NEW YORK (November 18, 2020) – UNICEF welcomes the announcement by the Government of the Democratic Republic of the Congo (DRC) today confirming the end of the latest Ebola outbreak in Equateur province in the north-west of the country.
The 11th outbreak to hit the DRC since 1976, and the second in Equateur in less than two years, the outbreak killed 55 people and infected 130. Two children died and 11 were infected.
“Though the outbreak is over, children affected by the Ebola epidemic will still require special attention and care, as communities affected begin to return to normal life,” said Edouard Beigbeder, UNICEF Representative in the DRC. “Throughout the latest epidemic to hit DRC, we have worked with our partners to meet children’s unique physical, psychological and social needs. This includes caring for the wellbeing of surviving parents and family members so that they can better look after their children.”
UNICEF has provided care and psychosocial support to hundreds of children whose parents or caregivers have fallen ill or died due to Ebola. Such support is critical for children who are especially vulnerable to isolation, stigma, malnutrition or poverty.
UNICEF’s experience of responding to previous outbreaks allowed the organization and its partners to deploy its resources and expertise within 48 hours of the outbreak being declared on June 1, 2020. Over the following five and a half months, UNICEF worked closely with local and government partners to improve water and sanitation facilities within the Ebola treatment centers, provide psychosocial support to those infected and affected, including children separated from their caregivers, and strengthen knowledge of the disease and prevention practices within communities. More specifically, UNICEF and its partners have:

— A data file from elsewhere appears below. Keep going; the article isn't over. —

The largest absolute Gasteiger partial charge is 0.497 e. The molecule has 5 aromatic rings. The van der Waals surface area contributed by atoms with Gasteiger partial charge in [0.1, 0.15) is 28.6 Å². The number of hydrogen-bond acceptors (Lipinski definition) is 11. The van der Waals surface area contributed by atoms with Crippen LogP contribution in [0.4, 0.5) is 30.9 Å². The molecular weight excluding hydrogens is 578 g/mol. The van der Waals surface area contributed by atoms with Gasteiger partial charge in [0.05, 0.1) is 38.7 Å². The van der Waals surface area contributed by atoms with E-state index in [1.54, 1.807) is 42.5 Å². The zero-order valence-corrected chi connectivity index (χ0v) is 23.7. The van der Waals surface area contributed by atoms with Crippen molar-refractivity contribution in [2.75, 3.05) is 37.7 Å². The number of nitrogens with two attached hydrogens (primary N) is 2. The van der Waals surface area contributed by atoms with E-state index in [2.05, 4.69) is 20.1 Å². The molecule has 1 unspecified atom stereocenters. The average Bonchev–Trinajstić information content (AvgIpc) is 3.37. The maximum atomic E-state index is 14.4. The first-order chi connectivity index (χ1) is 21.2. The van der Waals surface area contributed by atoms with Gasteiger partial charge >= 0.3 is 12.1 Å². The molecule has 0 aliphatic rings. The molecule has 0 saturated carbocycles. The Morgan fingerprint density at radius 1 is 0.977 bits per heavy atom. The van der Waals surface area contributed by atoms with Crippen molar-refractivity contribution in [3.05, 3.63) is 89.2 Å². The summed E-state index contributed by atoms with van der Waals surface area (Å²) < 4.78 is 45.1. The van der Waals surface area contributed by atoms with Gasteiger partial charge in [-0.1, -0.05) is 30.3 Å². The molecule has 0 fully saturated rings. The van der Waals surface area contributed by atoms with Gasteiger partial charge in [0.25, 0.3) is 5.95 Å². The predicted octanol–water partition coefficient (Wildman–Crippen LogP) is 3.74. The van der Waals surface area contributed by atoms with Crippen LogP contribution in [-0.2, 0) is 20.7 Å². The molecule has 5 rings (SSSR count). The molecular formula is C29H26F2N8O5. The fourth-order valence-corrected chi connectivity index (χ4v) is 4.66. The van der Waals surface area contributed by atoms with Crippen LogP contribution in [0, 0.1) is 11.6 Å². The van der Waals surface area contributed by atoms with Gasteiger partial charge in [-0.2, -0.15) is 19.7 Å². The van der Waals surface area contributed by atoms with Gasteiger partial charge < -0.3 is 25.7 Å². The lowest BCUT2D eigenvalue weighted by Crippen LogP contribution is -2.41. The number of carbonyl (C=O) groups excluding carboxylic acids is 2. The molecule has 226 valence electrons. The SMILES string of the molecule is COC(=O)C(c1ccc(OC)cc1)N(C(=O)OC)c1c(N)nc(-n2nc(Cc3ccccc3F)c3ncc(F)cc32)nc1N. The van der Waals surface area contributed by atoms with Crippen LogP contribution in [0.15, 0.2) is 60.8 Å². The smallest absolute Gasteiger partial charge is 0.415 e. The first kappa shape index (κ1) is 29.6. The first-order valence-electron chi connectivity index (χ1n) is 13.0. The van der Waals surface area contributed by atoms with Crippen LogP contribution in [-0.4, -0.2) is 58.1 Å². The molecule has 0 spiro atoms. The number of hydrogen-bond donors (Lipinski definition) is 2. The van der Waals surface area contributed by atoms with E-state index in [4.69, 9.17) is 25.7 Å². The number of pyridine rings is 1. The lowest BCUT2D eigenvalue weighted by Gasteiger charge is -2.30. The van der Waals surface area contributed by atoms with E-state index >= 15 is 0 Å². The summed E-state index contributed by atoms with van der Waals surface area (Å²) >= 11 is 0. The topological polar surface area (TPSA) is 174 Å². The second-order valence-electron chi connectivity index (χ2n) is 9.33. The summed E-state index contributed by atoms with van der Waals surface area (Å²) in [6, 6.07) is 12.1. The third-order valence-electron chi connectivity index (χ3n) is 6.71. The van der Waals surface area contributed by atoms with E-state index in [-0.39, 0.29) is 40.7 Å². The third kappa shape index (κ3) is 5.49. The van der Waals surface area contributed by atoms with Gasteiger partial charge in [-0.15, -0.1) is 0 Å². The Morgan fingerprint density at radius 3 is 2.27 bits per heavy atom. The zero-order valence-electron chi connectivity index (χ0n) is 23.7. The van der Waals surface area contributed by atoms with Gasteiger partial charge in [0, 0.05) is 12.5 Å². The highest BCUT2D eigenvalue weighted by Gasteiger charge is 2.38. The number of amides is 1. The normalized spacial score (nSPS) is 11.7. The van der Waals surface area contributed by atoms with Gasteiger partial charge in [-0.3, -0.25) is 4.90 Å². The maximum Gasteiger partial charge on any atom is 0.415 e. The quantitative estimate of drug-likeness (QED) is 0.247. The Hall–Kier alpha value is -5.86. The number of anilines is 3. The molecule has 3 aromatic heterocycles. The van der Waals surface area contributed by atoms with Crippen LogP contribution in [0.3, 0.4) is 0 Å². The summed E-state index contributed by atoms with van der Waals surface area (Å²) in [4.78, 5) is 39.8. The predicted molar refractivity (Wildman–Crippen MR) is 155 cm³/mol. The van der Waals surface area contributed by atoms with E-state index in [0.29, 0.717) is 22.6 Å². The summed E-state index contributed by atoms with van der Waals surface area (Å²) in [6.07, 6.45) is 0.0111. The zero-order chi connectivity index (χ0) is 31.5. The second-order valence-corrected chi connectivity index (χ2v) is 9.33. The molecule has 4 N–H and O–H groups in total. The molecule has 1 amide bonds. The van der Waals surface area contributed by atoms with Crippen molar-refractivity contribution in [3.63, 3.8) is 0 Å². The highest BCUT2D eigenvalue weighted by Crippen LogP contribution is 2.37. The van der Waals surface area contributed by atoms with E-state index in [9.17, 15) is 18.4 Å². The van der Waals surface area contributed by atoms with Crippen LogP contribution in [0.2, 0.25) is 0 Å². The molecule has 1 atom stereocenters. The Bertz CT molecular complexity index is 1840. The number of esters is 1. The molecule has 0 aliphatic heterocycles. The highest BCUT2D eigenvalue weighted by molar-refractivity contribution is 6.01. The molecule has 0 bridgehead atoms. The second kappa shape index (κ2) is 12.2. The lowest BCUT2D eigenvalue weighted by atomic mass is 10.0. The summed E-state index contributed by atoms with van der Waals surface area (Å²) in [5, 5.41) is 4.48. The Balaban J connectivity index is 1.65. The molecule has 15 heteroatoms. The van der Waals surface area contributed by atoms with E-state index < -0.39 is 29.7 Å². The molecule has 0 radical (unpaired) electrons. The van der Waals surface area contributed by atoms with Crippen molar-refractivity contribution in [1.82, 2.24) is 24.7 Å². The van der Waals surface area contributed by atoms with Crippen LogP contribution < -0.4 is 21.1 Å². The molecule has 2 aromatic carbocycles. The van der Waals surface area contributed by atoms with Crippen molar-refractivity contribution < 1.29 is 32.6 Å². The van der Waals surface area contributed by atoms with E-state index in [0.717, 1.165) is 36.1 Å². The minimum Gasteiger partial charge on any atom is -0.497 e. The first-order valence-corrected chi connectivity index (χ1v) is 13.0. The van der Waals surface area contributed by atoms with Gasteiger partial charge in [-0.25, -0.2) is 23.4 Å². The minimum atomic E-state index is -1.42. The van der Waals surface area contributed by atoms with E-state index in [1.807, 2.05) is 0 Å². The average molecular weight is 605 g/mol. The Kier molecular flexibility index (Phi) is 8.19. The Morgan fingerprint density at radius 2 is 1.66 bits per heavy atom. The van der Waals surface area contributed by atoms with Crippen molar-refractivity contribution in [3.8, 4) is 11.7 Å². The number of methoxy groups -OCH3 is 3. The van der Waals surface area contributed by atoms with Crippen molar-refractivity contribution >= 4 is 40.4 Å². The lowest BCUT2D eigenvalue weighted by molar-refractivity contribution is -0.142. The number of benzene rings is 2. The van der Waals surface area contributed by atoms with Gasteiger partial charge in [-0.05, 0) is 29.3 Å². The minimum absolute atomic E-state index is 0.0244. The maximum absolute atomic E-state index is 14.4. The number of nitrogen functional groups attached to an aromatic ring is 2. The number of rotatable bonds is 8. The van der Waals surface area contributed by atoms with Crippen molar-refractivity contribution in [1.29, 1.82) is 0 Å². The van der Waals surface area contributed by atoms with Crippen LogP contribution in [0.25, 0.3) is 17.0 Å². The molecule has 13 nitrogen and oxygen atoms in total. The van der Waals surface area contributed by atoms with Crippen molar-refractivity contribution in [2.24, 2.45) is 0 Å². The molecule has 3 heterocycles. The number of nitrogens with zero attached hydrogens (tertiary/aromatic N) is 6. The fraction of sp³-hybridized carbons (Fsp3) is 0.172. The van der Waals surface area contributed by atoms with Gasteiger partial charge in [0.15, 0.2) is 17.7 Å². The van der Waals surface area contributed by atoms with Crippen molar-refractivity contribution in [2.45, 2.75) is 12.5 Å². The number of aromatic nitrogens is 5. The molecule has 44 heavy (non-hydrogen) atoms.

- Reached more than 1 million people with life-saving information on Ebola symptoms, prevention and treatment;
- Distributed more than half a million liters of clean water to the Ebola treatment centers in the province;
- Provided psychosocial support to 102 Ebola patients in the treatment centers, 288 children with or suspected to have Ebola, 66 survivors, and 387 members of families affected by Ebola;
- Cared for 26 children separated from their caregivers in 3 nurseries;
- Assisted more than 1,000 vulnerable children;
- Produced social science analysis including guidance briefs, perception and behavior surveys and recommendations to better guide the response;
- Trained government and NGO partners on prevention of sexual exploitation and abuse.
UNICEF will continue to reinforce the national health care system to make it more effective in responding to future epidemics. The organization is also working on programs for Ebola survivors in the DRC. In addition, it will work with the local health authorities in Equateur to ensure that mothers and children in the areas previously affected by Ebola continue to receive quality essential health care. This includes improving water and sanitation in health centers, promoting hygiene practices in affected communities, provide psychosocial support to Ebola survivors, as well as children affected by the epidemic.
The response to the 11th Ebola epidemic in DRC has been informed by social science studies from the previous Ebola epidemics, which emphasized the need to ensure communities are at the heart of response through targeted risk communication and engagement activities. As a result, communities have shown greater acceptance of the Ebola vaccine thanks to increased trust in health care workers and a better understanding of how the vaccine works, where to get it and what the side effects are.
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